The style, color and material of a person’s underwear can give away a lot about them as a person, and that is nothing new. The history and evolution of men’s underwear is fascinating, and often extremely telling of the way society saw men and how things like their undergarments were viewed.
Of course, a lot of fashion (including that of underwear) changed from culture to culture: the ancient Egyptian loincloths, called Schenti, were made with linen and tied toward the front. Knee-length Braies worn by Celtic aristocrats were loose-fitting linen trousers, later fitted with a frontal flap (called the codpiece) which could be unfastened, allowing men to go to the bathroom without having to remove the trousers entirely. The jockstrap of the late 19th century protected the family jewels from the uneven cobblestone surfaces of Boston.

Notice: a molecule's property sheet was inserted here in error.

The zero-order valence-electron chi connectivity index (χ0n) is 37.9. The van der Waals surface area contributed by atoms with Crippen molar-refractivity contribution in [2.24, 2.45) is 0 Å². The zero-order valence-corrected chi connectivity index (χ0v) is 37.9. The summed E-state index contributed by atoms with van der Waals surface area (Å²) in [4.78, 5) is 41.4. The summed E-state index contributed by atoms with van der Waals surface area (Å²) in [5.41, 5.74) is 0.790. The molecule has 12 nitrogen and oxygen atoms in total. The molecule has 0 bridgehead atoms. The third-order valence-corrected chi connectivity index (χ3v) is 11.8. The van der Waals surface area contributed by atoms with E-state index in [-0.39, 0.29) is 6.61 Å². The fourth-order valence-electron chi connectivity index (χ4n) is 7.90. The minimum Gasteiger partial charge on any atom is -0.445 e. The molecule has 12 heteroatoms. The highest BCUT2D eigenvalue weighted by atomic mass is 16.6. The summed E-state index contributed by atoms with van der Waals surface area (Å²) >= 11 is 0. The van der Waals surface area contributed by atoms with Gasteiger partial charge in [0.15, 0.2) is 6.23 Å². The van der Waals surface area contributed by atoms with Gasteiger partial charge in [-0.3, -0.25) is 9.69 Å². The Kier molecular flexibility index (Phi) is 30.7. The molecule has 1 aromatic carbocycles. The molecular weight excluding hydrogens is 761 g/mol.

But what about the advertising that was used to sell them? What features or qualities did the men of those times want to (or were perceived to) enhance? There are so many eras to look at, so let’s start with the roaring twenties:
Men’s Underwear Ads in the 1920s
In this decade, men’s underwear ads strangely contain images of men standing around, talking to each other with “manly” objects such as weights, riding crops, and even spears. Many ads emphasized the “health” benefits or ability for underwear to conceal extra weight. The development of lighter fabrics like cotton, linen, silk, and breathable rayon were advertised as healthier and more versatile. Men continued to wear what were referred to as “union suits”- these were often long sleeved and covered the full leg.